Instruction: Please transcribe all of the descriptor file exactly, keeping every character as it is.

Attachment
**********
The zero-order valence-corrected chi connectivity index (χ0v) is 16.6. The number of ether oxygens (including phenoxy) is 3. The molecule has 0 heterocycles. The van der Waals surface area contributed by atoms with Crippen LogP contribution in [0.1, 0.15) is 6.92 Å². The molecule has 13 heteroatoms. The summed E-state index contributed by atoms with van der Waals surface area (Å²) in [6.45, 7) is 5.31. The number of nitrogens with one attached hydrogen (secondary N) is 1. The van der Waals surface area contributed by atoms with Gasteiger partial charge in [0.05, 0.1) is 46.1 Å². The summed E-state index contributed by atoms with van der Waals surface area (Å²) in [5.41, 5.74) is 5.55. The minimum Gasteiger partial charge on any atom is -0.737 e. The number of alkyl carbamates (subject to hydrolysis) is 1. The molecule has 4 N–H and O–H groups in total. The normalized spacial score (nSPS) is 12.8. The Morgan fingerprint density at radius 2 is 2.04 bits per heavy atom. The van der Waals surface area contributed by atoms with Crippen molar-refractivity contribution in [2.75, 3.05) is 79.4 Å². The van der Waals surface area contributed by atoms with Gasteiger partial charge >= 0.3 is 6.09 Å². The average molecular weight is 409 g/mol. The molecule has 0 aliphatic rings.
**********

The zero-order valence-corrected chi connectivity index (χ0v) is 16.6. The number of ether oxygens (including phenoxy) is 3. The molecule has 0 heterocycles. The van der Waals surface area contributed by atoms with Crippen LogP contribution in [0.1, 0.15) is 6.92 Å². The molecule has 13 heteroatoms. The summed E-state index contributed by atoms with van der Waals surface area (Å²) in [6.45, 7) is 5.31. The number of nitrogens with one attached hydrogen (secondary N) is 1. The van der Waals surface area contributed by atoms with Gasteiger partial charge in [0.05, 0.1) is 46.1 Å². The summed E-state index contributed by atoms with van der Waals surface area (Å²) in [5.41, 5.74) is 5.55. The minimum Gasteiger partial charge on any atom is -0.737 e. The number of alkyl carbamates (subject to hydrolysis) is 1. The molecule has 4 N–H and O–H groups in total. The normalized spacial score (nSPS) is 12.8. The Morgan fingerprint density at radius 2 is 2.04 bits per heavy atom. The van der Waals surface area contributed by atoms with Crippen molar-refractivity contribution in [2.75, 3.05) is 79.4 Å². The van der Waals surface area contributed by atoms with Gasteiger partial charge >= 0.3 is 6.09 Å². The average molecular weight is 409 g/mol. The molecule has 0 aliphatic rings.